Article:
Skip to main content
Unpublished Paper
  • Venkatasamy Ramakrishna, Moi University
The present high level of rural poverty in Africa is mainly because of political neglect and lack of timely interventions, rather than lack of financial capacity, or improper planning and inappropriate policies.  The main cause is undoubtedly uncontrolled population growth, as is the case in Kenya, where the population grew from 4 million in the early 1950s to over 32 million five decades later.  The magnitude of economic and environmental damage caused by poverty in developing countries waited until the Rio Declaration of 1992, and the Kyoto Protocol of 1997 to bring governments to the realization that it was time for reactions, and speedy action.  The significance of forestry and forest products on rural economies and poverty levels has been consistently downplayed in Kenya, since both have always been considered as propriety of the state.  However, mismanagement, bad planning, corruption, and political interferences have all contributed to high levels of unjustified, and in most cases illegal deforestation, forcing rural communities to lean heavily on natural resources within their immediate environments, leading to environmental degradation and increased poverty.  Attempts to reduce rural poverty in the country have been institutionalised and too remote from the realities on the ground, and hence the reason why they have failed.  Rather than wasting resources on rhetorics, lengthy documents, and policies and plans that are unworkable, it is suggested that rural communities should be induced to tackle poverty in their own areas, using their own resources.  Increasing the acreage of farm forests, improving the quality of forest management, and more importantly, adding value to forest products should make a difference to rural economies.  Low-cost techniques of chemical wood preservation is suggested as one practical method of increasing service life of timbers in use, thereby conserving forests, and making the many benefits that forests represent for rural communities more permanent.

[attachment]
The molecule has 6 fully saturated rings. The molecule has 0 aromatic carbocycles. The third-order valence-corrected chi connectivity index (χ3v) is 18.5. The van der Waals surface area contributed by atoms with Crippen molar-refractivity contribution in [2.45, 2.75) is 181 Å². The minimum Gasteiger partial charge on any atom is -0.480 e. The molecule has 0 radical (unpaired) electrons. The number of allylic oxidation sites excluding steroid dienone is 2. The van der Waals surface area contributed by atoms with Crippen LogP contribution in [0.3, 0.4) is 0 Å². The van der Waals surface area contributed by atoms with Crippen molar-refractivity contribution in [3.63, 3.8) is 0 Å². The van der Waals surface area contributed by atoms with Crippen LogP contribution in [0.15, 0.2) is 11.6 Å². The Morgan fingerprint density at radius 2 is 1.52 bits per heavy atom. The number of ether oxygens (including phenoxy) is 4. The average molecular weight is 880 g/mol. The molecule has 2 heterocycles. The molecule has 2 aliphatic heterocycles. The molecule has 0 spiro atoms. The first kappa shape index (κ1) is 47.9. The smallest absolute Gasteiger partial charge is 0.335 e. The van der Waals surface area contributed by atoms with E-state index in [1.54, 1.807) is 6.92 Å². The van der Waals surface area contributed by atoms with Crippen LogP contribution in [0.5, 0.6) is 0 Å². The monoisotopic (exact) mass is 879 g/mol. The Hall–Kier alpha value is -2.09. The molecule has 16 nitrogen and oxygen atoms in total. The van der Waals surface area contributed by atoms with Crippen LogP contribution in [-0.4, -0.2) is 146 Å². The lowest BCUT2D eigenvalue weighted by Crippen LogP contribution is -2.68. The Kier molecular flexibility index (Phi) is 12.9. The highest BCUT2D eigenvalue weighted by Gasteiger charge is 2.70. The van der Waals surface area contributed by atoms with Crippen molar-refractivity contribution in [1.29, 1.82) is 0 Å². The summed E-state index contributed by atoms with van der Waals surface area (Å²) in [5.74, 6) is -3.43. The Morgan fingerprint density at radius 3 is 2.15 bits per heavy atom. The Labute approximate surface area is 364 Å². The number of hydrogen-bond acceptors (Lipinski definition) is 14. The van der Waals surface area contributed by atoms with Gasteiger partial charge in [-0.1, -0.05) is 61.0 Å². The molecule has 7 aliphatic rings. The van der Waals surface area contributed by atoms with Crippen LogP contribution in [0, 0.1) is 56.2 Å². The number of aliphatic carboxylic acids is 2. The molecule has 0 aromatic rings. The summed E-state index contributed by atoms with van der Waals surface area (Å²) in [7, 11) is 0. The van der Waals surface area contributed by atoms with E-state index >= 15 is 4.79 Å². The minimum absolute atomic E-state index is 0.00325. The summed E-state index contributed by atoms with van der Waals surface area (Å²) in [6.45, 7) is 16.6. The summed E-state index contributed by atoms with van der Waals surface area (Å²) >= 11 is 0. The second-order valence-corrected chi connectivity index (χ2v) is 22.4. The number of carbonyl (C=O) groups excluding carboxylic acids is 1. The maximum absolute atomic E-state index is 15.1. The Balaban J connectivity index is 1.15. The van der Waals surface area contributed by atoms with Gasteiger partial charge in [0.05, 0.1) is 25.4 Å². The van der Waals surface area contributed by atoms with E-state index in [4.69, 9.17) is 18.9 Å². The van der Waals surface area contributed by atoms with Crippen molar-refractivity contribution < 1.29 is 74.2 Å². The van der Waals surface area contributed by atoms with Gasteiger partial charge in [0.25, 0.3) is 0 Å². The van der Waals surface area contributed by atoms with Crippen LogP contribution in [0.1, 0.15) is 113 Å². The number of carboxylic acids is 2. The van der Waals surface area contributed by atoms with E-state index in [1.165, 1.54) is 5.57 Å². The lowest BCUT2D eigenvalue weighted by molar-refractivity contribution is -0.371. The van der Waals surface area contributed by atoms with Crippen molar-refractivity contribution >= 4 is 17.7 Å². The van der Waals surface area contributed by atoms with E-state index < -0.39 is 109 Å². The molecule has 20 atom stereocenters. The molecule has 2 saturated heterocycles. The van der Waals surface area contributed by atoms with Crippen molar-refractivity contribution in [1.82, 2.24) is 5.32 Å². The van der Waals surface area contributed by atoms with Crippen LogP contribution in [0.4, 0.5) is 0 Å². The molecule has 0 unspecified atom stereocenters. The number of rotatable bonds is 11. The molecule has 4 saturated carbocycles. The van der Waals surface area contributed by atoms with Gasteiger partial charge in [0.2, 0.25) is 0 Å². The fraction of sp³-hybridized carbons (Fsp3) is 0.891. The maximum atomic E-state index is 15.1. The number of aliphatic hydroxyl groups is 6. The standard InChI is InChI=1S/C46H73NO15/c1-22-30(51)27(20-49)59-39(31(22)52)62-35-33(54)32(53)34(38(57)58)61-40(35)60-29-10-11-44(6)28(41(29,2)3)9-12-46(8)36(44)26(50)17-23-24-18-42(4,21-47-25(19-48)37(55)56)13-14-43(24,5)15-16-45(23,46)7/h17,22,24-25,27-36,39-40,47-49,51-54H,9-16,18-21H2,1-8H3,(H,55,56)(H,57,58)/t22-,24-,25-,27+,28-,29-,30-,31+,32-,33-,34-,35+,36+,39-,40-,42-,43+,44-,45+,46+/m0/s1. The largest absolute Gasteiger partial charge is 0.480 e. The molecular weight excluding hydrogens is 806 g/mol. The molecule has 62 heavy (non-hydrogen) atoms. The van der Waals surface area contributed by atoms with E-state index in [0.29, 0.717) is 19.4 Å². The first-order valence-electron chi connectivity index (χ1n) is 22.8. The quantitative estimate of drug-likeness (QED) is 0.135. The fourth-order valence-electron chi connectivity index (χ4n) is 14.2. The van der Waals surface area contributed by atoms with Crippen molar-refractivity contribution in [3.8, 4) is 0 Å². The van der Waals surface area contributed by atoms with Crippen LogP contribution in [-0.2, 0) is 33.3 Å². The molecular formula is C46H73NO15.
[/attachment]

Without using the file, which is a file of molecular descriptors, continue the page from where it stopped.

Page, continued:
• Poverty-Forestry-Forest products- Deforestation-Causes-Consequences Farm Forestry-Wood Preservation-Value-Adding-Conservation
Publication Date
Summer August 19, 2016
Citation Information
Available at:
Creative Commons License
Creative Commons License
This work is licensed under a Creative Commons CC_BY-NC-SA International License.